22 Jan

Analysis of delays of implementing freedom of information law in Brazil, commissioned by Folha de São Paulo – English translation is below pic.

 

 

When in November 2011 Brazil approved the right to access public information, it joined the ranks of more than 90 countries that respect the fundamental democratic rights of their citizens. All levels and branches of the Union were required to adopt regulation within six months, by May 16th 2012.  Many entities, however, did not comply. By international standards, this delay is reprehensible but comprehensible; six months is half of what most countries give themselves to implement this important and demanding law. In Brazil, the law is unusually far-reaching; it is not only constitutional, but it also applies to government owned businesses and other entities that receive public money.

All of this still does not excuse non-compliant behavior, however, much less with respect to a law that finally makes good on a right guaranteed by articles 5 and 37 of the 1988 constitution.  When the CGU told citizens that the law “has stuck”[1] in August 2012, they must have never foreseen that eight months after the deadline for implementation, seven states and even The Department of Foreign Affairs (Itamaraty)[2] still stand in contempt of the law, the union, and its citizens.

This behavior is particularly inappropriate for subnational governments, which play a fundamental role in satisfying the most urgent everyday needs of citizens, including education, health, security, and sanitation. In the world’s most advanced democracies, subnational governments perform better on access to information audits than do central governments. They are more accountable. Judging by the CONACIT’s latest report, the inverse holds true in Brazil. If the right to information is to have real value for citizens, this situation must change. To implement the law, states and municipalities must enact regulation to apply the law 12.527, appoint information officers to coordinate and respond to requests, inform all employees of appropriate procedures, put into place information management systems, and comply with both the country’s archive (8159/91) and privacy laws (Lei 9507/97). Only then will we be able to pull the law off of paper and put it into effect.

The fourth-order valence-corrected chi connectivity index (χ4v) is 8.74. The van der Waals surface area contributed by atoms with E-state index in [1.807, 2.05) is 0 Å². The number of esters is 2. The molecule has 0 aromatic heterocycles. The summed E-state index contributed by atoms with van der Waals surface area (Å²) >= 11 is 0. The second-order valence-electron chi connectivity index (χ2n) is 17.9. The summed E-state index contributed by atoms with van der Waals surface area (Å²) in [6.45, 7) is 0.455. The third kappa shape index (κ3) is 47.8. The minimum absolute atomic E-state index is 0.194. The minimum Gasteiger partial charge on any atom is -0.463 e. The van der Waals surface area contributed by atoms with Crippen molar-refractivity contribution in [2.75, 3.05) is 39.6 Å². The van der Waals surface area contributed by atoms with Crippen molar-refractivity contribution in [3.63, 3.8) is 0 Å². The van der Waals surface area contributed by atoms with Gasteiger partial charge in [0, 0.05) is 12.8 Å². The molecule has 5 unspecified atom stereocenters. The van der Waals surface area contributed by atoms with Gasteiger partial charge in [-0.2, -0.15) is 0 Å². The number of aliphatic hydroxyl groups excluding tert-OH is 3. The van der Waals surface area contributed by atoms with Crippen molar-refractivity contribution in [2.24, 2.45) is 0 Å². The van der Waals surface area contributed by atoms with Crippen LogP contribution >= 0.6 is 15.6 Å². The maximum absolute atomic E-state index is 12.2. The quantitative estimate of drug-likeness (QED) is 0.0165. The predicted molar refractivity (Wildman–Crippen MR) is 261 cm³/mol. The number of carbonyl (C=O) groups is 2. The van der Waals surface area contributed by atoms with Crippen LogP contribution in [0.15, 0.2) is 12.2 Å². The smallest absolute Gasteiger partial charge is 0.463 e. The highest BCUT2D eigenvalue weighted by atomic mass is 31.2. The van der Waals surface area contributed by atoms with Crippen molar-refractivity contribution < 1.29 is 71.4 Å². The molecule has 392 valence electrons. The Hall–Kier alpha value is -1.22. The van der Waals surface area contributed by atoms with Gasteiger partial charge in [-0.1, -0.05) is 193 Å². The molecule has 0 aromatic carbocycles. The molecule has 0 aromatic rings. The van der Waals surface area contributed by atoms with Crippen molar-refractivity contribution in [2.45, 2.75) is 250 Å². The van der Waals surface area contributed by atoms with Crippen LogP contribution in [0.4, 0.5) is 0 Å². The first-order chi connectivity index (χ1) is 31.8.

[1] http://blogs.estadao.com.br/publicos/lei-de-acesso-pegou-avalia-diretora-da-cgu/

[2] http://www.emtemporeal.com.br/index.asp?area=2&dia=17&mes=01&ano=2013&idnoticia=125355

2 Responses to “”

  1. Andrew Ecclestone January 22, 2013 at 9:19 pm #

    Hi Greg,

    Interesting piece. Are there any penalties for failure to implement the law? Or does it need someone to make requests to each of the non-compliant bodies, have these refused (or deemed refused due to non-response) and then take it to the Federal complaints body? Or is that not an option as the federal law has no local effect (and therefore there’s no federal competence) if the local transposition measure is not enacted?

    Cheers,

    Andrew

    • Greg Michener January 24, 2013 at 11:02 pm #

      Hi Andrew,

      Good to hear from you and thanks for the comment. Pretty basic stuff, really. There are no penalties – at this point – for delays in implementation. But I have yet to look into that question a little deeper. The same goes for the appeals… it’s all still quite black-box, really, in terms of what’s going on. I am busy with papers right now, but we at the FGV university will be performing a FOI Audit later this year — then we’ll also be looking into questions of non-compliance, remedial measures and due process.

Leave a Reply